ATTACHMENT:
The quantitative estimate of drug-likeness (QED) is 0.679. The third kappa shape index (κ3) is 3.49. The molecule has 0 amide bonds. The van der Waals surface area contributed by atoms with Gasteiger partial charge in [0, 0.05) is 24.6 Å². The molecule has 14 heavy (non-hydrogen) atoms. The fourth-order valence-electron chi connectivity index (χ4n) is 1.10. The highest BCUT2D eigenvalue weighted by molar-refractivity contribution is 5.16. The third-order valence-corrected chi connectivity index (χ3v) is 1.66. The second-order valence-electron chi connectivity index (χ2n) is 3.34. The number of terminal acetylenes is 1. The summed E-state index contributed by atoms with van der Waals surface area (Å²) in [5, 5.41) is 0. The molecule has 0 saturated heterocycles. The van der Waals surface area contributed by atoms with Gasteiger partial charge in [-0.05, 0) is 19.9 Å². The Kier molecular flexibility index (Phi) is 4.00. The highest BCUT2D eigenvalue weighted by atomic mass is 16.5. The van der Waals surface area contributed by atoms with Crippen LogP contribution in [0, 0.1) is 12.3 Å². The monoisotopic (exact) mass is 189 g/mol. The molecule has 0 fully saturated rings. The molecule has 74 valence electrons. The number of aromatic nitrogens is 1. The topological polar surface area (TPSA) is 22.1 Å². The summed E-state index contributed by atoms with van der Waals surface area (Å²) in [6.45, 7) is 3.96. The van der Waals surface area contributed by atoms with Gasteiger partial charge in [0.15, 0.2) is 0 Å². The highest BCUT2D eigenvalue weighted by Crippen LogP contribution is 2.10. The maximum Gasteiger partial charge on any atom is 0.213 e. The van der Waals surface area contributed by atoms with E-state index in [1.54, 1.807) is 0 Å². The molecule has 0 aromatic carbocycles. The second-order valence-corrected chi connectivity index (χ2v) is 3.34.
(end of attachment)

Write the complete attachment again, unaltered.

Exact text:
The quantitative estimate of drug-likeness (QED) is 0.679. The third kappa shape index (κ3) is 3.49. The molecule has 0 amide bonds. The van der Waals surface area contributed by atoms with Gasteiger partial charge in [0, 0.05) is 24.6 Å². The molecule has 14 heavy (non-hydrogen) atoms. The fourth-order valence-electron chi connectivity index (χ4n) is 1.10. The highest BCUT2D eigenvalue weighted by molar-refractivity contribution is 5.16. The third-order valence-corrected chi connectivity index (χ3v) is 1.66. The second-order valence-electron chi connectivity index (χ2n) is 3.34. The number of terminal acetylenes is 1. The summed E-state index contributed by atoms with van der Waals surface area (Å²) in [5, 5.41) is 0. The molecule has 0 saturated heterocycles. The van der Waals surface area contributed by atoms with Gasteiger partial charge in [-0.05, 0) is 19.9 Å². The Kier molecular flexibility index (Phi) is 4.00. The highest BCUT2D eigenvalue weighted by atomic mass is 16.5. The van der Waals surface area contributed by atoms with Crippen LogP contribution in [0, 0.1) is 12.3 Å². The monoisotopic (exact) mass is 189 g/mol. The molecule has 0 fully saturated rings. The molecule has 74 valence electrons. The number of aromatic nitrogens is 1. The topological polar surface area (TPSA) is 22.1 Å². The summed E-state index contributed by atoms with van der Waals surface area (Å²) in [6.45, 7) is 3.96. The van der Waals surface area contributed by atoms with Gasteiger partial charge in [0.15, 0.2) is 0 Å². The highest BCUT2D eigenvalue weighted by Crippen LogP contribution is 2.10. The maximum Gasteiger partial charge on any atom is 0.213 e. The van der Waals surface area contributed by atoms with E-state index in [1.54, 1.807) is 0 Å². The molecule has 0 aromatic carbocycles. The second-order valence-corrected chi connectivity index (χ2v) is 3.34.